Though long-life coolants in newer vehicles are formulated to last up to 150,000 miles or five years between changes (which ever comes first, not last), that does not mean the coolant lasts forever or never needs checking. Neglecting the cooling system is asking for trouble. The U.S. Department of Transportation says cooling system failure is the leading cause of mechanical breakdowns on the highway.
Checking the coolant level as well as its strength and condition regularly can minimize the risk of overheating and cooling system problems caused by worn-out or diluted coolant.
This is especially important on older vehicles that mostly have conventional antifreeze in their cooling systems. The coolant in these vehicles still needs to be changed every two years or 30,000 miles to replenish the corrosion inhibitors that are used up over time.
Leaks are another problem that can appear at any time, regardless of how long a particular coolant is supposed to last. Leaks are the leading cause of coolant loss, so if the coolant level is low chances are the system has a leak. Hoses, gaskets and seals can all develop leaks as they age. So too can radiators and heater cores if they are attacked from within by corrosion. Finding and fixing such leaks is a must for trouble-free driving.
Checking the coolant level requires no special tools, but you will need a coolant hydrometer or refractometer to check the concentration to make sure it provides the proper freezing and boil-over protection. Hydrometers are less expensive than refractometers, but require temperature compensation. Refractometers automatically compensate for temperature and are considered more accurate than hydrometers.
As a rule, a 50/50 mixture of either conventional or long-life ethylene glycol (EG) antifreeze and water provides boiling protection up to about 255 degrees F with a 15 psi cap, and freezing protection down to -34 degrees F. By comparison, a 50/50 mixture of propylene glycol (PG) antifreeze and water provides boiling protection to 257 degrees F and freezing protection to -26 degrees F.
Increasing the concentration of either type of antifreeze will raise the boiling protection and lower the freezing protection. Even so, the maximum concentration of antifreeze should not exceed 70% because too much antifreeze and not enough water reduces the coolant's ability to carry heat, which can actually increase the risk of overheating in a cooling system with marginal capacity.
Because EG and PG antifreezes have slightly different specific gravities (densities), you need a special hydrometer that is calibrated for PG if you encounter or install this type of coolant in a vehicle. Most refractometers have a dual scale that can read both EG and PG antifreeze.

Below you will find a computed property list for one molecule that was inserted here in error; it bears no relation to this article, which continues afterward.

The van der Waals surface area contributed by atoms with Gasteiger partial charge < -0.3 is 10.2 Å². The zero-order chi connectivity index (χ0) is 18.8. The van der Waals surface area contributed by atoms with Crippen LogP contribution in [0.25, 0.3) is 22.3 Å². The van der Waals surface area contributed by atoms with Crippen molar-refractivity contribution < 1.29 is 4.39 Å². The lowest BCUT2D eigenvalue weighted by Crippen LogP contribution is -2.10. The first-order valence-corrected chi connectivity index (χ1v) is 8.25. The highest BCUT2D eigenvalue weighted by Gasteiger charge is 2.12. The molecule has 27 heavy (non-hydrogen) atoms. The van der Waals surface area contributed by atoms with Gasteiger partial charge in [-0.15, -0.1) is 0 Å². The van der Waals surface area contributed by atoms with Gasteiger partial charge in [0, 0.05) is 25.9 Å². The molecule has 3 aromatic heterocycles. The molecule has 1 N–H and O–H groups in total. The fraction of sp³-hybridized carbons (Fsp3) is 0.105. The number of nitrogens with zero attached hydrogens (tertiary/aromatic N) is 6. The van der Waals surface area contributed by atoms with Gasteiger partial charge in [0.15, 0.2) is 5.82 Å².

If a visual inspection of the cooling system reveals no external coolant leaks, a pressure tester should be used to check for internal leaks. A pressure tester is nothing more than a hand pump and adapter that fits on the radiator opening. A gauge shows how much pressure is being applied to the system, and whether or not the system is holding pressure.
The cooling system should hold maximum-rated pressure for at least two minutes with no drop in the gauge reading. A loss of pressure would indicate an internal coolant leak, such as a bad head gasket, a hairline crack in a cylinder head or engine block, or possibly a leaky heater core.
The pressure tester also can be used to check the radiator cap. The spring inside the cap determines how much pressure the system holds before it vents into the coolant reservoir. The cap must provide a tight seal and allow coolant to be siphoned back into the radiator when the system cools down. If the cap fails to hold the rated pressure, it needs to be replaced. Leaky radiator caps are an often-overlooked cause of coolant loss and overheating.
Thermostats can sometimes stick open or shut, causing the engine to either run too cold or to overheat. On today's computer-controlled engines, maintaining the proper operating temperature is absolutely essential for low emissions and good fuel economy.
An infrared thermometer can be a real help here. These easy-to-use point-and-shoot devices can tell you instantly the temperature of any surface. By aiming it at the thermostat housing or upper radiator hose, you can read the temperature of the coolant as it exits the engine and tell when the thermostat is opening.
An infrared thermometer also can be used to scan the radiator for "cold spots" that would indicate an internal blockage or obstruction.
Opening the radiator drain plug and allowing the coolant to run out is not a very effective way of changing coolant. Why? Because up to half of the old coolant remains trapped inside the engine block with this method. When new coolant is added to the system, it will be diluted with all the old coolant that is still inside the engine, reducing its ability to prevent corrosion, as well as reducing its normal service life.